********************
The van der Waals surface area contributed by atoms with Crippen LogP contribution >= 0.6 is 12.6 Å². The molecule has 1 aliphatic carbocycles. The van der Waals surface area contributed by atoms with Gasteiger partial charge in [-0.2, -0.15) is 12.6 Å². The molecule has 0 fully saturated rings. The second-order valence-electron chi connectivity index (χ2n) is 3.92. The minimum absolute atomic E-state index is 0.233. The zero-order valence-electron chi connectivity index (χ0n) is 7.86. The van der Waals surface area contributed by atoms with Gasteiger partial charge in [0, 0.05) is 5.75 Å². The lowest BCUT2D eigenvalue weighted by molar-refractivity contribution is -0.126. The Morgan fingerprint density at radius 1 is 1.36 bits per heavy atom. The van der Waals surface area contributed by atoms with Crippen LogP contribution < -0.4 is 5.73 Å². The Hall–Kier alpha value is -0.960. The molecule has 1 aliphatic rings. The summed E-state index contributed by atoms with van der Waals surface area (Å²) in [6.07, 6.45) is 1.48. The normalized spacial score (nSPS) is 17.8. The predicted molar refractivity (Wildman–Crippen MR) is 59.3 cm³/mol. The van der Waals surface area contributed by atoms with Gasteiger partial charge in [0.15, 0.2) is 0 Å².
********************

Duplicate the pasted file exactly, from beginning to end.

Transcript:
The van der Waals surface area contributed by atoms with Crippen LogP contribution >= 0.6 is 12.6 Å². The molecule has 1 aliphatic carbocycles. The van der Waals surface area contributed by atoms with Gasteiger partial charge in [-0.2, -0.15) is 12.6 Å². The molecule has 0 fully saturated rings. The second-order valence-electron chi connectivity index (χ2n) is 3.92. The minimum absolute atomic E-state index is 0.233. The zero-order valence-electron chi connectivity index (χ0n) is 7.86. The van der Waals surface area contributed by atoms with Gasteiger partial charge in [0, 0.05) is 5.75 Å². The lowest BCUT2D eigenvalue weighted by molar-refractivity contribution is -0.126. The Morgan fingerprint density at radius 1 is 1.36 bits per heavy atom. The van der Waals surface area contributed by atoms with Crippen LogP contribution < -0.4 is 5.73 Å². The Hall–Kier alpha value is -0.960. The molecule has 1 aliphatic rings. The summed E-state index contributed by atoms with van der Waals surface area (Å²) in [6.07, 6.45) is 1.48. The normalized spacial score (nSPS) is 17.8. The predicted molar refractivity (Wildman–Crippen MR) is 59.3 cm³/mol. The van der Waals surface area contributed by atoms with Gasteiger partial charge in [0.15, 0.2) is 0 Å².